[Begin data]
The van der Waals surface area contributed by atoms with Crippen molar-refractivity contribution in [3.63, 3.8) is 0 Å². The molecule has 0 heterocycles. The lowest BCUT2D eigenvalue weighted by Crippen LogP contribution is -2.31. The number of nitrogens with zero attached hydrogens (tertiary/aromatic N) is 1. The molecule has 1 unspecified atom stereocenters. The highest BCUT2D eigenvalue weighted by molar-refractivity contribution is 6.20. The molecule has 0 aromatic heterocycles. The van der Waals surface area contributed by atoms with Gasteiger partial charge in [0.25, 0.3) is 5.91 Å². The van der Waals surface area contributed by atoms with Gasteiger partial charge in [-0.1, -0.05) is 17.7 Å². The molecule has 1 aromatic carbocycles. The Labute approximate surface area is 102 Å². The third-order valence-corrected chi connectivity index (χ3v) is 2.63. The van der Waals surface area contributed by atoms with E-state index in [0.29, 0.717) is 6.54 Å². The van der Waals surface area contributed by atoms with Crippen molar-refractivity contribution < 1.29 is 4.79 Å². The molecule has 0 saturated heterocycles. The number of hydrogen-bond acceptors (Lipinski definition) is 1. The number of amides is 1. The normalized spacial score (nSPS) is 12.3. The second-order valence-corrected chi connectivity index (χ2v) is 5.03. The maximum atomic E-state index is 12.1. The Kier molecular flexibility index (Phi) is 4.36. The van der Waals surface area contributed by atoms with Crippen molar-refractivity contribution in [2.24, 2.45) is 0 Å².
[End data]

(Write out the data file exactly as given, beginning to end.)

The van der Waals surface area contributed by atoms with Crippen molar-refractivity contribution in [3.63, 3.8) is 0 Å². The molecule has 0 heterocycles. The lowest BCUT2D eigenvalue weighted by Crippen LogP contribution is -2.31. The number of nitrogens with zero attached hydrogens (tertiary/aromatic N) is 1. The molecule has 1 unspecified atom stereocenters. The highest BCUT2D eigenvalue weighted by molar-refractivity contribution is 6.20. The molecule has 0 aromatic heterocycles. The van der Waals surface area contributed by atoms with Gasteiger partial charge in [0.25, 0.3) is 5.91 Å². The van der Waals surface area contributed by atoms with Gasteiger partial charge in [-0.1, -0.05) is 17.7 Å². The molecule has 1 aromatic carbocycles. The Labute approximate surface area is 102 Å². The third-order valence-corrected chi connectivity index (χ3v) is 2.63. The van der Waals surface area contributed by atoms with E-state index in [0.29, 0.717) is 6.54 Å². The van der Waals surface area contributed by atoms with Crippen molar-refractivity contribution < 1.29 is 4.79 Å². The molecule has 0 saturated heterocycles. The number of hydrogen-bond acceptors (Lipinski definition) is 1. The number of amides is 1. The normalized spacial score (nSPS) is 12.3. The second-order valence-corrected chi connectivity index (χ2v) is 5.03. The maximum atomic E-state index is 12.1. The Kier molecular flexibility index (Phi) is 4.36. The van der Waals surface area contributed by atoms with Crippen molar-refractivity contribution in [2.24, 2.45) is 0 Å².